According to a report by the National Highway Traffic Safety Administration (NHTSA), 18-percent of the drivers who died in 2009 had drugs in their systems. Of the approximate 22,000 drivers killed in car crashes last year, 63-percent were tested for drugs and approximately 4,000 turned up positive (There were also another 22,000 non-drivers killed in car crashes last year).
The represents a 5-percent increase from 2005. According to the NHTSA, the drugs recorded in the driver’s system, “…include narcotics, depressants, stimulants, hallucinogens, cannabinoids, phencyclidines (PCPs), anabolic steroids, and inhalants. The groups include both illicit drugs, as well as legally prescribed drugs and over-the-counter medicines.”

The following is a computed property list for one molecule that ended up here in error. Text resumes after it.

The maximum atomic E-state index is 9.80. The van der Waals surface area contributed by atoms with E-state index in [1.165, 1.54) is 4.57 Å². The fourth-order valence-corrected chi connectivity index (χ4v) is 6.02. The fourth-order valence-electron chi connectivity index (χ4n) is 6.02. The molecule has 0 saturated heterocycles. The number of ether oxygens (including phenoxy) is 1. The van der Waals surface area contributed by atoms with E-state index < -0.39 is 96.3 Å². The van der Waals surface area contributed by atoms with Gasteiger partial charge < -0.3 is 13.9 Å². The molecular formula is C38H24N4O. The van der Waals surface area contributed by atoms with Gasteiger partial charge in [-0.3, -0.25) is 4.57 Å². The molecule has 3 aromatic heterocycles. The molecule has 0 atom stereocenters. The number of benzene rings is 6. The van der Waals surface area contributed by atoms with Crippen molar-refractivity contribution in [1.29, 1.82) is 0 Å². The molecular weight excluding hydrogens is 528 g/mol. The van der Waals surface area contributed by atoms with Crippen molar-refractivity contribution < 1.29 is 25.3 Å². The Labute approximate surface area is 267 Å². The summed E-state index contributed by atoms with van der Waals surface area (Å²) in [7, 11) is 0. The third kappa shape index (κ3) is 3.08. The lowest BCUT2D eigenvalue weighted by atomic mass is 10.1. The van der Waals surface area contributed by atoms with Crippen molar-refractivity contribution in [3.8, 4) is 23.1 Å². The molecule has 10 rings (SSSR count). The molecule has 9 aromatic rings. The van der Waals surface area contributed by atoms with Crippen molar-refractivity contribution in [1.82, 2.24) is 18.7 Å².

Also according to NHTSA Administrator David Strickland, “While it’s clear that science and state policies regarding drugs and driving are evolving, one fact is indisputable. If you are taking any drugs that might impair your ability to drive safely, then you need to put common sense and caution to the forefront, and give your keys to someone else. It doesn’t matter if its drugs or alcohol, if you’re impaired, don’t drive.”
The fact that the detection of drug use by car drivers has risen 1-percent per year for the past 5 years is more alarming than it sounds. And since many states don’t test for drugs in deceased drivers or test only a small group of drugs means the numbers could be higher.
Many people still view drug use and addiction as a personal issue where if the problem is serious enough, one goes into rehab. But, innocent people are also at risk when any impaired driver gets behind the wheel of a car.